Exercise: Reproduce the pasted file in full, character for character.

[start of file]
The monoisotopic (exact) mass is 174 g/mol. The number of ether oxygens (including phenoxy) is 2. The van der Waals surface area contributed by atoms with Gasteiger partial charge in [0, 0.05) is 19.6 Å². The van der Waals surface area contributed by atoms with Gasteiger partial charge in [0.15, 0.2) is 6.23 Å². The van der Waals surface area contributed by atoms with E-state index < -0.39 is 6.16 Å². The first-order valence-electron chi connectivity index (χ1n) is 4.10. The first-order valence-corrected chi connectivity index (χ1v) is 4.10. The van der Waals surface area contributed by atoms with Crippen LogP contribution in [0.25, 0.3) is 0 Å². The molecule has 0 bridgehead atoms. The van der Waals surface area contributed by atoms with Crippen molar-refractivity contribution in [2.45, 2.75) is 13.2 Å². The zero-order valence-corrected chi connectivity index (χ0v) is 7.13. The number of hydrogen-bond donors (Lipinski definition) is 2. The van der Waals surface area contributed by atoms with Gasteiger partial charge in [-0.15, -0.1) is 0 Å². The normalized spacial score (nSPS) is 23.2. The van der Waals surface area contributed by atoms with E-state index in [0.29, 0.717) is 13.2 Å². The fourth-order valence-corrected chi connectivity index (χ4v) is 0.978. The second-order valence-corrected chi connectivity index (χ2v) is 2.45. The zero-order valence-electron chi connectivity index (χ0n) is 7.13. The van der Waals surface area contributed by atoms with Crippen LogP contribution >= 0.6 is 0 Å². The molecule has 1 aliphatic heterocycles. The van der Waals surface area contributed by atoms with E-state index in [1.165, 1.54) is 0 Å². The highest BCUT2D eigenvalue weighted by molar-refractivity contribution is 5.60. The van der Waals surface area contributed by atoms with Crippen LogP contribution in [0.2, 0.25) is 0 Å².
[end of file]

The monoisotopic (exact) mass is 174 g/mol. The number of ether oxygens (including phenoxy) is 2. The van der Waals surface area contributed by atoms with Gasteiger partial charge in [0, 0.05) is 19.6 Å². The van der Waals surface area contributed by atoms with Gasteiger partial charge in [0.15, 0.2) is 6.23 Å². The van der Waals surface area contributed by atoms with E-state index < -0.39 is 6.16 Å². The first-order valence-electron chi connectivity index (χ1n) is 4.10. The first-order valence-corrected chi connectivity index (χ1v) is 4.10. The van der Waals surface area contributed by atoms with Crippen LogP contribution in [0.25, 0.3) is 0 Å². The molecule has 0 bridgehead atoms. The van der Waals surface area contributed by atoms with Crippen molar-refractivity contribution in [2.45, 2.75) is 13.2 Å². The zero-order valence-corrected chi connectivity index (χ0v) is 7.13. The number of hydrogen-bond donors (Lipinski definition) is 2. The van der Waals surface area contributed by atoms with Gasteiger partial charge in [-0.15, -0.1) is 0 Å². The normalized spacial score (nSPS) is 23.2. The van der Waals surface area contributed by atoms with E-state index in [0.29, 0.717) is 13.2 Å². The fourth-order valence-corrected chi connectivity index (χ4v) is 0.978. The second-order valence-corrected chi connectivity index (χ2v) is 2.45. The zero-order valence-electron chi connectivity index (χ0n) is 7.13. The van der Waals surface area contributed by atoms with Crippen LogP contribution >= 0.6 is 0 Å². The molecule has 1 aliphatic heterocycles. The van der Waals surface area contributed by atoms with E-state index in [1.165, 1.54) is 0 Å². The highest BCUT2D eigenvalue weighted by molar-refractivity contribution is 5.60. The van der Waals surface area contributed by atoms with Crippen LogP contribution in [0.2, 0.25) is 0 Å².